In most of South Africa, we have bush. In KwaZulu-Natal, by contrast, there is countryside. It’s a fine distinction but it is a distinction nevertheless and it maybe goes some way towards explaining the quintessential Englishness of the KZN Midlands.
Rolling hills, spotted with high-eaved, thatched homes. Bright-white walls. Pergolas, latticework and rambling roses. Cackling streams meandering through colourful woodlands. Farms named after English villages and villages named, no doubt, after English farms (although The Dargle itself was named after the Dargle River in Wicklow, Ireland, by Irish settlers in 1848 and it is very like it).
I don’t know whether the Beverley Country Cottages were named after the East Yorkshire wool trading town, but if they were, the town was honoured. Beverley is in the Dargle Valley and, not unlike the Dales in some respects with its swirling mists, it is as pretty a place as anywhere in Yorkshire.
Just across the Umgeni River on a grassy knoll atop a rise stands a from-a-distance apparently ramshackle assortment of old sheds and dairy buildings. Above them presides a gracious hundred-year old home overlooking a long lawn which extends into the view itself and beyond and around them lie 20 hectares of lawns and paddocks with more farms stretching deep into the distance.
But if the buildings are ramshackle on the outside, the inside is another story. Swish, squashy sofas, huge beds, televisions and fully kitted-out kitchens are the order of the day. The fridge is stocked with fresh milk, there’s real filter coffee and a jar of shortbread. The linen is of the finest quality and for cool nights there are piles of blankets, log-fires and a braai around which to huddle.
The garden has all the English trappings, right down to the rhododendrons.
We turned up fairly ramshackle ourselves: adults, children, young and old. Kate and Garry came out to meet us, their infectiously delightful four year-old twins, Jade and Jasmin, hurtling behind them, squawking joyously like teletubbies. These two hove into sight and then out again, with my youngsters in tow. We would barely see any of them for days as they happily moseyed around the garden in successive searches for duiker, chickens, Frisbees, tame rabbits and lost balls, with intermittent leaps on the trampoline.
For the rest of us, Beverley was an escape from everything we knew. We stretched out along the gravel road on a straggle of mountain bikes in the drizzle. We fished for trout in nearby sunny streams and dams. We walked the hills and undertook more strenuous hikes in the foothills of the Drakensberg and below the majestic iNhlosane (maiden’s breast) mountain, which dominates this region of otherwise gentle undulations.
In between activities, we went exploring. The Dargle Valley is in a remote corner of the Midlands Meander which means that, while there is no passing traffic, you are still only a leather sandal’s throw from Lions River and Nottingham Road with their seamless supply of city refugees and artisans knocking up everything from footwear to fudge and pickles to pottery. A shopaholic’s dream, spattered with pubs and coffee shops for the less enthusiastic spender.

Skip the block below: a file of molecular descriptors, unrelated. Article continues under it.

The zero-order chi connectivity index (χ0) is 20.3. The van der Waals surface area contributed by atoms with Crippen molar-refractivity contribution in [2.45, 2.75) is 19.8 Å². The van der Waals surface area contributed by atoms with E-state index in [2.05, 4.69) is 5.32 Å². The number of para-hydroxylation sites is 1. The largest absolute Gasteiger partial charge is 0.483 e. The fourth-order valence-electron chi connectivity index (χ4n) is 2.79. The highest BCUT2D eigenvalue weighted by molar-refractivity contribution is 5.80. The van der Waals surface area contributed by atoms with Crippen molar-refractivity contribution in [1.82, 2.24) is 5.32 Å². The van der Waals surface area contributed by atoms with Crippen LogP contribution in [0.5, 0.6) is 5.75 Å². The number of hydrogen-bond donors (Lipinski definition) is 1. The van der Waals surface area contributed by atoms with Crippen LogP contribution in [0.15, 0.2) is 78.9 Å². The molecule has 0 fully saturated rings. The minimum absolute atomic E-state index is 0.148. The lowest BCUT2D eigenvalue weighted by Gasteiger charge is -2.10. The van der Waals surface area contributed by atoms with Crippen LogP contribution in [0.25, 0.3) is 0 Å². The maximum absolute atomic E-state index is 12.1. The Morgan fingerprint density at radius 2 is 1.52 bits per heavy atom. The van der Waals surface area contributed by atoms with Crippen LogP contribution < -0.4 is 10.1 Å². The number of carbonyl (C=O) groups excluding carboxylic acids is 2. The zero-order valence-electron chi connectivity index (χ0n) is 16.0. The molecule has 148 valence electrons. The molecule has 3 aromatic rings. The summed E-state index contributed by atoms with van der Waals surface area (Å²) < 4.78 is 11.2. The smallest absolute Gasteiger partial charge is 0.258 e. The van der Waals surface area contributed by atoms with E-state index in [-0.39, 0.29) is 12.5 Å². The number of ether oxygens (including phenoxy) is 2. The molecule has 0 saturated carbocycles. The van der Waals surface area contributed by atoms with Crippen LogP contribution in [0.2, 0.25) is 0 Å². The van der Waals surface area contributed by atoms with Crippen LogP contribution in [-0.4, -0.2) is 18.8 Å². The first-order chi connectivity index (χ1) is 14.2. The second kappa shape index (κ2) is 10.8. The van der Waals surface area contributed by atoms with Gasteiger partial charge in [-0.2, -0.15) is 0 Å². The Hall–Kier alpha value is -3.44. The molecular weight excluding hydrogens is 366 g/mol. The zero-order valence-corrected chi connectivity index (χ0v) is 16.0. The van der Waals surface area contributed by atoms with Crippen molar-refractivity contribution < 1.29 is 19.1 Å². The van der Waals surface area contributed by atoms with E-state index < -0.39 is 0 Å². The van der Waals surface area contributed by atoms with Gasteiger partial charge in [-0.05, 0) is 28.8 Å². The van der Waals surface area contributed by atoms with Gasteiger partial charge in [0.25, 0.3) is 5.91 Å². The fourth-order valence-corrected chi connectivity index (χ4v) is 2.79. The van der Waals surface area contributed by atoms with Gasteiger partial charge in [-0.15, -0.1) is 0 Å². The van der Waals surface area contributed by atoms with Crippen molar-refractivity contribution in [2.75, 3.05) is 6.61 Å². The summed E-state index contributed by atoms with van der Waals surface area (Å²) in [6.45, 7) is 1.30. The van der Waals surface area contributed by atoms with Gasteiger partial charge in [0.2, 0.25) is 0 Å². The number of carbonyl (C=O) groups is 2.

There are resorts abundant in the area but Beverley somehow seems to offer everything that a resort would have been able to provide for less money and with fewer people around. The children would happily have stayed there forever. I guess we all would. If home was like this, I’d never leave.
For Kate and Garry, who moved back down to her native KwaZulu-Natal from a lodge outside Bela-Bela a year or so ago, there’s no looking back. And from the way they have lovingly restored the homestead and its surrounding buildings, polishing up the yellowwood and Oregon and sprucing up the dairy, the hayloft and the stable, I don’t think they’ll be moving away in a hurry.
This, of course, is good news for the rest of us. After all, why beat about the bush, when you can enjoy a weekend in the countryside?
Where it is: In the Dargle Valley, 45 minutes from Pietermaritzburg.
Why go there: For cool, quiet mountains and the peace of the countryside. And if you have kids at the nearby boarding schools, this is spot-on for those weekend visits.
What it has: Four self-catering cottages with plenty of bathrooms and lots of space. Two en-suite rooms in the main house.
What it’s like: Actually, it is quite plush, but you still feel you can kick off your shoes and put your feet on the furniture
And the food: Self-catering with an option to include breakfast and/or dinner. The Midlands Meander also offers countless food options from the wild to the wonderful.
Rates: R295 pp/night. Children under 12 pay 50%. Children under 4 free.
Getting there: S 29 deg 29.845 E 29 deg 58.351 Take the Impendle/Dargle turning off the R103 between Nottingham Road and Howick/Tweedie off ramps and travel until the road crosses the Umgeni. Beverley is over the river at the top of the hill on the left.
What there is to see on the way: Shopping. Beware!
Contact: Kate and Garry Kelly Tel: 033 234 4771 Cell: 082 895 4002
Fax: 086 616 0835 Email: firstname.lastname@example.org Website:www.beverleycountrycottages.co.za